The Forestry Commission has called for urgent action to help protect the countrys forests and reserves from depletion.
The Forestry Commission revealed that 34 out of 288 forest reserves in the country are currently under threat due to illegal mining activities popularly known as ‘galamsey’.
The Chief Executive Officer of the Forestry Commission, John Allotey bemoaned the fast depletion of the country’s forests and reserves, calling for immediate steps to halt the situation.
He said the level of devastation in the affected reserves is dire.
For him, the country’s forests and reserves were under serious threat due to encroachment and other human activities, including farming and estate development.
Speaking at a press conference on the state of Ghana’s Forest Reserves, he said “34 out of 288 reserves have been affected. These are areas we have significant illegal mining. The total area mapped is about 4,726.2 hectares. This is only the size of the surface, some of these impact is fully in whole. And they excavate lots of materials that will impact the forest. It’s not only the size but the impact on our water bodies and the depth of the holes created. A lot more would have to be done to be able to reclaim the land.”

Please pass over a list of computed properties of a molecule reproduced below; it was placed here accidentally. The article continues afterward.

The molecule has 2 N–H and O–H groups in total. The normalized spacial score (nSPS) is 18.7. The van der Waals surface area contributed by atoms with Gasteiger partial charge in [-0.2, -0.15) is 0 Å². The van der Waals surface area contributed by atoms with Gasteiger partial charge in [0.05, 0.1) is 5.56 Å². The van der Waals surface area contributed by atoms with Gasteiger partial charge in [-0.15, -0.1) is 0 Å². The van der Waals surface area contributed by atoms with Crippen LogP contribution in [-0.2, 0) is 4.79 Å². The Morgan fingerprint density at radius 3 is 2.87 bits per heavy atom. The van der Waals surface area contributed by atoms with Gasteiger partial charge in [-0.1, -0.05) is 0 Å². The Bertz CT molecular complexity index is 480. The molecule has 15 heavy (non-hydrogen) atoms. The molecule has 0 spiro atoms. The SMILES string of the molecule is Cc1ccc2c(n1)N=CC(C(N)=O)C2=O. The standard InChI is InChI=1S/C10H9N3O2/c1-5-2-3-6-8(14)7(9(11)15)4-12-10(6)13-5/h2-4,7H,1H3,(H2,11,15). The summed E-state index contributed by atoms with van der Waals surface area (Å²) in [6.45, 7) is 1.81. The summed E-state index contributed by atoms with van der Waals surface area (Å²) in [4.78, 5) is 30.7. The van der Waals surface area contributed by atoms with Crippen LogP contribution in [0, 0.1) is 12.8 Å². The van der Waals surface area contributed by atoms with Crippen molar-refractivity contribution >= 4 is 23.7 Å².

The Minister in Charge of Lands and Natural Resources, Samuel Abu Jinapor reacting to the report by Prof. Frimpong-Boateng, he said the government’s fight to clamp down on illegal mining activities should not be judged based on portions of the report.
“I found the work of the IMICM valuable, and I am working with my team to factor into the things we are doing today. There are things about the work I may not adopt today for many reasons because the terrain may have changed and so on and so forth. The report doesn’t capture my stewardship till today. I have heard people say that the report shows that the government has failed, that I have failed, the report didn’t capture my tenure. The report cannot be sacrosanct, what is important is that we remain focused,” Jinapor stated.
The mining sector has historically been one of the major economic activities that contribute to national growth.
Many countries have grown their economic stature by extrapolating natural resources through mining.
Given the economic boom, not much attention is paid to the health implications of mining activities.